New hammock posts take pressure off trees
Chilling in a hammock is relaxing for the occupant, but it can be stressful for the tree.
With usage on the upswing on campus in recent years, hammocks have taken a toll on many historic Iowa State trees. Straps leave cuts in bark. Increased foot traffic compacts soil, making it more difficult for roots to deliver water and nutrients. And some limbs simply aren't sturdy enough to support hammocks.
"We all love our central campus with its open lawn and beautiful trees, but some of these trees are quite old and fragile. It would be a shame if our love of our stately campus trees could also cause them harm," said Rhonda Martin, landscape architect for facilities planning and management.
In a pilot project this spring, FPM staff installed six hammock posts among a cluster of trees frequently used for hammocking east of the campanile. FPM worked with students from Green Umbrella, a student organization that advocates for sustainability, to identify potential locations for the steel posts, based in part on pre-existing use patterns and lower visibility from sidewalks.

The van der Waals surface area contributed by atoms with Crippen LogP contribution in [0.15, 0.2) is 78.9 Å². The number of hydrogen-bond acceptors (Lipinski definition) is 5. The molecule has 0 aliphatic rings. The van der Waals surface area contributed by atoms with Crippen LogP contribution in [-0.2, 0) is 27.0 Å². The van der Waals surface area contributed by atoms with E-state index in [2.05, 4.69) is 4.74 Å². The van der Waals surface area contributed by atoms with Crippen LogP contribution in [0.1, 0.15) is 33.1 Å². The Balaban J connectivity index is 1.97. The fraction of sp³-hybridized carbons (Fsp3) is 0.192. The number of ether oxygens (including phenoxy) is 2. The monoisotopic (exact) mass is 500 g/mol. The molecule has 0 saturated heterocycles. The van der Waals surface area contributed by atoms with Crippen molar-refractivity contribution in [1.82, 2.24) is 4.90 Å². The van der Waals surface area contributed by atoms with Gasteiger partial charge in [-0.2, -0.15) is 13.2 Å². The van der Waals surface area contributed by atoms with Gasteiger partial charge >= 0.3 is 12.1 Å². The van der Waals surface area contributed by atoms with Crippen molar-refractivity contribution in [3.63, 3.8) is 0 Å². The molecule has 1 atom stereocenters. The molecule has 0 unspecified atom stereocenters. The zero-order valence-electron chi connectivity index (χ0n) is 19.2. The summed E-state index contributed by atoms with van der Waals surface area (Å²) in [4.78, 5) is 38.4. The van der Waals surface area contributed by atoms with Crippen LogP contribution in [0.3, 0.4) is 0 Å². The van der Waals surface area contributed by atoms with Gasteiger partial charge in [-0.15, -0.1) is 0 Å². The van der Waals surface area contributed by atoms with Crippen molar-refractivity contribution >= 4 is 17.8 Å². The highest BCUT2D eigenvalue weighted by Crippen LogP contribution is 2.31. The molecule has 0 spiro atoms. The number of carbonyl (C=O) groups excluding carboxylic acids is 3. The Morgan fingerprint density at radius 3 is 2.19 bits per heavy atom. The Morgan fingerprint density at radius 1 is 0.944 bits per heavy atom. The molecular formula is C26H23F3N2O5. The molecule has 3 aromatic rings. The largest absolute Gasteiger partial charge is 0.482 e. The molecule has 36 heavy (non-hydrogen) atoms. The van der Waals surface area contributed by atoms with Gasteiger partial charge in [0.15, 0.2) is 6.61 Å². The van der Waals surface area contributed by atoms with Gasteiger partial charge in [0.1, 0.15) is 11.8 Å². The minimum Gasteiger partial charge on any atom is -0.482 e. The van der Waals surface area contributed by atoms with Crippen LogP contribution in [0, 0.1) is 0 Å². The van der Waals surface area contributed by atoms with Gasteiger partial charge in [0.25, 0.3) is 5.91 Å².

Near a handful of other trees -- some of the oldest and most significant specimens on campus, Martin said -- new signs try to sway students' habits, asking them to respect the distinctive trees by using the designated hammock area.
"We're trying to say, 'Look, we hear you. But how can we do it and still protect the trees?'" she said.
Though hammock-friendly weather has been scarce so far, early indications show additional guidance might be needed. On a recent warm day, numerous hammocks were strung between posts and trees.
"Our intention is students use just the poles, not the trees. So we're halfway there," Martin said.
FPM will consult with the student sustainability group on how to clarify the purposes of the hammock posts, said Martin, who pointed out the tree-relief effort is a pilot project that will need tweaking before any potential next steps. The project group plans to reconvene this fall.
"It's a work in progress," she said.